Research institutions use the platform to fill leadership positions
English-language version strengthens European scientific network
Stuttgart, February 14, 2013 - The Internet platform AcademiaNet, launched in 2010, continues to grow: the profile of the 1,000th high-caliber female researcher is now online. The website is operated on the Robert Bosch Stiftung’s initiative in cooperation with the magazines "Spektrum der Wissenschaft" and "nature" as well as 25 renowned partner organizations from Germany and abroad. The goal is to promote the hiring of women to fill leadership positions at scientific institutions. A profile for an outstanding female scientist is only added to the website upon the recommendation of a renowned scientific partner organization, including the Max Planck Society, the European Research Council, and the Weizmann Institute of Science. This selection process ensures that the female scientists profiled on AcademiaNet are all outstanding members of their field.
The website has been used around 280,000 times since it was launched. Close to 800 institutions use the platform on a regular basis, including research institutions, media companies, and commercial enterprises. AcademiaNet has become a useful tool for these users. For example, the platform is helpful when organizing scientific conferences and makes it easier for journalists to find the right person to contact when working on a story.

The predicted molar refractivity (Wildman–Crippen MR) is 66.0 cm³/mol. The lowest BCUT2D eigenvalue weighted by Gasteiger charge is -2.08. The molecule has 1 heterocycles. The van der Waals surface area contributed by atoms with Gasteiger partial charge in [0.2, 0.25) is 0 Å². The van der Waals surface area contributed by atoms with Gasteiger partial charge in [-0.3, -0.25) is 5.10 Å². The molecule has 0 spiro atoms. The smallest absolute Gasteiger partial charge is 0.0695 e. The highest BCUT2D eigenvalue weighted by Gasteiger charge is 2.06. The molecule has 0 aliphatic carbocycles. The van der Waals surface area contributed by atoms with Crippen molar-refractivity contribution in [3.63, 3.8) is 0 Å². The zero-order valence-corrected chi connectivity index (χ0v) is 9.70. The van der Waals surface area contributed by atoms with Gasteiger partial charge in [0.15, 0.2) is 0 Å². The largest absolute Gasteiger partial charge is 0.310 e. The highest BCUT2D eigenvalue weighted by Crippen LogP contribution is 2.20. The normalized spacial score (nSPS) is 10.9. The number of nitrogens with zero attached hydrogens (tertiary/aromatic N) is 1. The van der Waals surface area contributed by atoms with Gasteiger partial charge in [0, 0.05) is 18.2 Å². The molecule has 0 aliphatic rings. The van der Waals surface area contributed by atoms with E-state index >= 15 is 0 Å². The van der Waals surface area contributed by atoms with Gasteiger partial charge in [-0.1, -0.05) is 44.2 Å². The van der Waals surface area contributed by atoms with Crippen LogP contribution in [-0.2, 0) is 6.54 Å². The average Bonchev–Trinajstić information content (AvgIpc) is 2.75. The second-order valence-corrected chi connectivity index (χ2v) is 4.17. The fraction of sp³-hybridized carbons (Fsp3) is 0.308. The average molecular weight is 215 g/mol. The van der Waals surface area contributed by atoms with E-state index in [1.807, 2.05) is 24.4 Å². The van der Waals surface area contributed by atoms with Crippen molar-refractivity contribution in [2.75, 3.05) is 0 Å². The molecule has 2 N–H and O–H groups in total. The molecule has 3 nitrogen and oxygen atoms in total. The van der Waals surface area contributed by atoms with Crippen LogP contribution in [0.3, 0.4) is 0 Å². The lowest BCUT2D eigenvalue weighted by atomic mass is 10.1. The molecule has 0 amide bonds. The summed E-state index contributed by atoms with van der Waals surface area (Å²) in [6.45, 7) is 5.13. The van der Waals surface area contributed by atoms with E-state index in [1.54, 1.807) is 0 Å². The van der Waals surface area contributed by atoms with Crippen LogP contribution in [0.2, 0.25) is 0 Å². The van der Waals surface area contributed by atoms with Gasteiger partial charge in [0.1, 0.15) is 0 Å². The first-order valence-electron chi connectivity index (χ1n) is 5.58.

After the first two years, the website’s track record clearly shows that AcademiaNet is helping the world of science become more female. Five excellent female scientists profiled on AcademiaNet have been elected to the German Council of Science and Humanities, one of the leading science policy advisory bodies in Germany. In addition, female scientists are increasingly being offered professorships and leadership positions through AcademiaNet.
AcademiaNet has also been available in English since 2012, which strengthens the European scientific network. Currently the platform provides access to profiles of female scientists from 24 countries and 35 different fields. Almost forty percent of the 1,000 researchers work outside of Germany.